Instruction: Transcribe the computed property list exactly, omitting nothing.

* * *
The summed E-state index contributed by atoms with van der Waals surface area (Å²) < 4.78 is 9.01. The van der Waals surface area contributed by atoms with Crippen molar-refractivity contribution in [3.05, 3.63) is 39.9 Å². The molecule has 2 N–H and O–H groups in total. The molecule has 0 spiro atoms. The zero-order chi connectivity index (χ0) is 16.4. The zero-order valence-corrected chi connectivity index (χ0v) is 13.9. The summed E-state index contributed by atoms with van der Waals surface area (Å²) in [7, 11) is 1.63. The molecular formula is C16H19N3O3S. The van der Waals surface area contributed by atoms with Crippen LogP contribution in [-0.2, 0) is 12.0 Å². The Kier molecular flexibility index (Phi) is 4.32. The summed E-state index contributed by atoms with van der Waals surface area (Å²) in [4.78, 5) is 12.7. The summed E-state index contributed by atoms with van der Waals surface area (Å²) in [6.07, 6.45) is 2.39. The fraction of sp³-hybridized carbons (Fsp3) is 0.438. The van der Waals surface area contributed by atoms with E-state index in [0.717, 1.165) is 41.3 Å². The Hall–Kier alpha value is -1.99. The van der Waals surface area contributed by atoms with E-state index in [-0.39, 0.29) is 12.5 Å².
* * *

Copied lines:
The summed E-state index contributed by atoms with van der Waals surface area (Å²) < 4.78 is 9.01. The van der Waals surface area contributed by atoms with Crippen molar-refractivity contribution in [3.05, 3.63) is 39.9 Å². The molecule has 2 N–H and O–H groups in total. The molecule has 0 spiro atoms. The zero-order chi connectivity index (χ0) is 16.4. The zero-order valence-corrected chi connectivity index (χ0v) is 13.9. The summed E-state index contributed by atoms with van der Waals surface area (Å²) in [7, 11) is 1.63. The molecular formula is C16H19N3O3S. The van der Waals surface area contributed by atoms with Crippen LogP contribution in [-0.2, 0) is 12.0 Å². The Kier molecular flexibility index (Phi) is 4.32. The summed E-state index contributed by atoms with van der Waals surface area (Å²) in [4.78, 5) is 12.7. The summed E-state index contributed by atoms with van der Waals surface area (Å²) in [6.07, 6.45) is 2.39. The fraction of sp³-hybridized carbons (Fsp3) is 0.438. The van der Waals surface area contributed by atoms with E-state index in [0.717, 1.165) is 41.3 Å². The Hall–Kier alpha value is -1.99. The van der Waals surface area contributed by atoms with E-state index in [-0.39, 0.29) is 12.5 Å².